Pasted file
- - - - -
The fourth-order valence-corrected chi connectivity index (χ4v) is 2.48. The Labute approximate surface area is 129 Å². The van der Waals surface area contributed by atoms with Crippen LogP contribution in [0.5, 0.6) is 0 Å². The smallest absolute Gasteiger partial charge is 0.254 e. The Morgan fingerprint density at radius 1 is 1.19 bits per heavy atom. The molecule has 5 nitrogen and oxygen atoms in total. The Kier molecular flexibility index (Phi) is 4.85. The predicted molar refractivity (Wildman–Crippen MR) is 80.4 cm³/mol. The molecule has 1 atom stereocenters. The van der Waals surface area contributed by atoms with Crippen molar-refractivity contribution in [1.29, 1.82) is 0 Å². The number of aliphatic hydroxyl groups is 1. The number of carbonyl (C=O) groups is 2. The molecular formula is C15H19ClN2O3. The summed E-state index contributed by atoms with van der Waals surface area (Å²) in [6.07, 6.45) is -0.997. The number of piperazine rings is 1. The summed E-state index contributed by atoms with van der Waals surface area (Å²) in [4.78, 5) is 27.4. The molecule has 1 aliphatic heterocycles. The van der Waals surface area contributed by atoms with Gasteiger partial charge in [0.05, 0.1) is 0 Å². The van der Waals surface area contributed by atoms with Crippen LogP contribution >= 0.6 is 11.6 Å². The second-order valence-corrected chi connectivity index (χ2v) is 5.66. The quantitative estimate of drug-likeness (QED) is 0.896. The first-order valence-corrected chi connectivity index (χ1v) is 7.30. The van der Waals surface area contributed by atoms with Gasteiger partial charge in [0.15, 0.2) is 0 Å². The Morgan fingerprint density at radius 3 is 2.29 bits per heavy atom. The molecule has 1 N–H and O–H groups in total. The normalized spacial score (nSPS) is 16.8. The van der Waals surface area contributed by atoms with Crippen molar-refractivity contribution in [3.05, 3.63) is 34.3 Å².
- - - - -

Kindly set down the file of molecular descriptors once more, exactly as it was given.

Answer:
The fourth-order valence-corrected chi connectivity index (χ4v) is 2.48. The Labute approximate surface area is 129 Å². The van der Waals surface area contributed by atoms with Crippen LogP contribution in [0.5, 0.6) is 0 Å². The smallest absolute Gasteiger partial charge is 0.254 e. The Morgan fingerprint density at radius 1 is 1.19 bits per heavy atom. The molecule has 5 nitrogen and oxygen atoms in total. The Kier molecular flexibility index (Phi) is 4.85. The predicted molar refractivity (Wildman–Crippen MR) is 80.4 cm³/mol. The molecule has 1 atom stereocenters. The van der Waals surface area contributed by atoms with Crippen molar-refractivity contribution in [1.29, 1.82) is 0 Å². The number of aliphatic hydroxyl groups is 1. The number of carbonyl (C=O) groups is 2. The molecular formula is C15H19ClN2O3. The summed E-state index contributed by atoms with van der Waals surface area (Å²) in [6.07, 6.45) is -0.997. The number of piperazine rings is 1. The summed E-state index contributed by atoms with van der Waals surface area (Å²) in [4.78, 5) is 27.4. The molecule has 1 aliphatic heterocycles. The van der Waals surface area contributed by atoms with Gasteiger partial charge in [0.05, 0.1) is 0 Å². The van der Waals surface area contributed by atoms with Crippen LogP contribution >= 0.6 is 11.6 Å². The second-order valence-corrected chi connectivity index (χ2v) is 5.66. The quantitative estimate of drug-likeness (QED) is 0.896. The first-order valence-corrected chi connectivity index (χ1v) is 7.30. The van der Waals surface area contributed by atoms with Gasteiger partial charge in [0.15, 0.2) is 0 Å². The Morgan fingerprint density at radius 3 is 2.29 bits per heavy atom. The molecule has 1 N–H and O–H groups in total. The normalized spacial score (nSPS) is 16.8. The van der Waals surface area contributed by atoms with Crippen molar-refractivity contribution in [3.05, 3.63) is 34.3 Å².